Surviving in addition to his wife, the former Margie Jean Anderson, whom he married in 1953, are two sons and daughters-in-law, Hans Sturm and wife Jackie Allen, of Lincoln, NE and Rolf Sturm and wife Leese Walker, of North Bergen, NJ; one sister-in-law, Kathy Sturm, of Albuquerque, NM; and one grandson, Wolfgang Sturm.
Douglas was an original founder of the non-profit organization called Community Alliance for Respect and Equality (CARE). If so desired memorial contributions can be sent to CARE.
Colleen Carpenter (MA '91, PHD '01), Associate Professor of Theology at St. Catherine University in St. Paul, MN, was appointed the Sister Mona Riley Endowed Chair in the Humanities for 2014-2017. Both the scholarship supported by the endowment and the campus programming in the humanities that Carpenter will be able to plan and present will be centered around the theme of "Earthkeeping: Knowing and Tending our Planetary Home."
Catherine L. Albanese (MA '70, PhD '72), John B. Cobb, Jr. (MA '49, PhD '52), and Helen Hardacre (PhD '80) were newly elected as members of the American Academy of Arts and Sciences. Read more here.
William Vasilio Sotirovich (MA'57) recently had his book Grotius Universe: Divine Law and A Quest for Harmony enter a second edition. The second edition marks the birth of the Dutch jurist Hugo Grotius (1583) and his contributions to international law. The book emphasizes the interrelationship between theology and jurisprudence in Grotius’ works, while also including discussions of the United Nations and the Declaration of Human Rights.
Alex Michalos (B.D. 1961), Professor Emeritus of Political Science at the University of Northern British Columbia, edited and published the 12 volume Encyclopedia of Quality of Life and Well-Being Research (Springer, 2014).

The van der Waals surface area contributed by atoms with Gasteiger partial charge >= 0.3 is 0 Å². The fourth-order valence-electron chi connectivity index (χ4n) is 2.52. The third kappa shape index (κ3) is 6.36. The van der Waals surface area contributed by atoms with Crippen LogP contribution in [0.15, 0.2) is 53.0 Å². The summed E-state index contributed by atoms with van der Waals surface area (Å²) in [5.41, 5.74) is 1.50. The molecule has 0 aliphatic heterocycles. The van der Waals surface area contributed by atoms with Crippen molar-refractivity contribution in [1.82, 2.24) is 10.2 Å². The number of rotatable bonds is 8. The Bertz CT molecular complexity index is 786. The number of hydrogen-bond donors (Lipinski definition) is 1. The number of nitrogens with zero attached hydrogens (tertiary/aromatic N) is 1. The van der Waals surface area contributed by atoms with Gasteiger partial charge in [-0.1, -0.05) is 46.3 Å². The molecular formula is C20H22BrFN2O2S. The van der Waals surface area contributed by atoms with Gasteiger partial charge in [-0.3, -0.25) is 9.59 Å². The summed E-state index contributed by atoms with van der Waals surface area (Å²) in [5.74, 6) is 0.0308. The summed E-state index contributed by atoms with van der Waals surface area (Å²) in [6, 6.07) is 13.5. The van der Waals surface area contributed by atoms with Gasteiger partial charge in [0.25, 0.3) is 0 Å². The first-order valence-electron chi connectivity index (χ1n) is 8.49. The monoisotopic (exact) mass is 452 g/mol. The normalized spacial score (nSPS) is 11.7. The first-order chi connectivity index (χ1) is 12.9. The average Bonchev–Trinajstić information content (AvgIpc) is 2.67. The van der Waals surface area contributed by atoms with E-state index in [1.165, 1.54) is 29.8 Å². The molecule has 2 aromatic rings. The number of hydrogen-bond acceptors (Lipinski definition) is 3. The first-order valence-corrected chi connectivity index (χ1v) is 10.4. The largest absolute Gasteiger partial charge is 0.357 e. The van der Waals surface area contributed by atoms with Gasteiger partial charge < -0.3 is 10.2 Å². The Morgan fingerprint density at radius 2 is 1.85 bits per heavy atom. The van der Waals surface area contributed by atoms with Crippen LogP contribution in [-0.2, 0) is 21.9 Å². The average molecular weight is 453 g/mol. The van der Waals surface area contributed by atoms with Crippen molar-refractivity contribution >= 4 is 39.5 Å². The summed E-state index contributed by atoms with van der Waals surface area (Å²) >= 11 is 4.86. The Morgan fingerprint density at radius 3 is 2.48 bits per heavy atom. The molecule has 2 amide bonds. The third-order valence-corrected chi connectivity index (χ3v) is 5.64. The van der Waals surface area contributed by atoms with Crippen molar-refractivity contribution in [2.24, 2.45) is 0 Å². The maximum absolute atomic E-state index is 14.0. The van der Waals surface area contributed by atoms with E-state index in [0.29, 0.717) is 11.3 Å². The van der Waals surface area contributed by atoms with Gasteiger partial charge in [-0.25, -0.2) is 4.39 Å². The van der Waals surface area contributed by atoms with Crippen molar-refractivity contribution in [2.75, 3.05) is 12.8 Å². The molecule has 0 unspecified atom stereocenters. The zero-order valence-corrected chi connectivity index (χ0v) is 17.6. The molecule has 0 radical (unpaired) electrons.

Yaakov Ariel (PhD 1986) has published a new book, An Unusual Relationship: Evangelical Christians and Jews (New York University Press).
Alex Nava (PhD 1997) recently published a new book: Wonder and Exile in the New World (Penn State University Press, 2013). This book is a study of religion and literature in Latin America from the time of the Conquest through 20th-century magical realism with a focus on the metaphor of 'wonder' in the New World.
Charles R. Strain (PhD 1976), Professor of Religious Studies at DePaul University, has published The Prophet and the Bodhisattva: Daniel Berrigan, Thich Nhat Hahn, and the Ethics of Peace and Justice (Wipf and Stock, 2014).
John Holt (PhD 1977), the William R. Kenan, Jr., Professor of Humanities in Religion and Asian Studies at Bowdoin College, has been awarded a John Guggenheim Foundation Fellowship to research and write about Buddhist/Muslim tensions in Sri Lanka and Burma.
Effective August 2014, Frank Burch Brown (MA 1972, PhD 1979 in Religion & Literature), will be the CARE/GTU Visiting Professor of Art and Religion in the Center for Arts, Religion, and Education at the Graduate Theological Union, which has long emphasized the arts in theological education. Jointly, he will be Dean of Disciples Seminary Foundation in Northern California.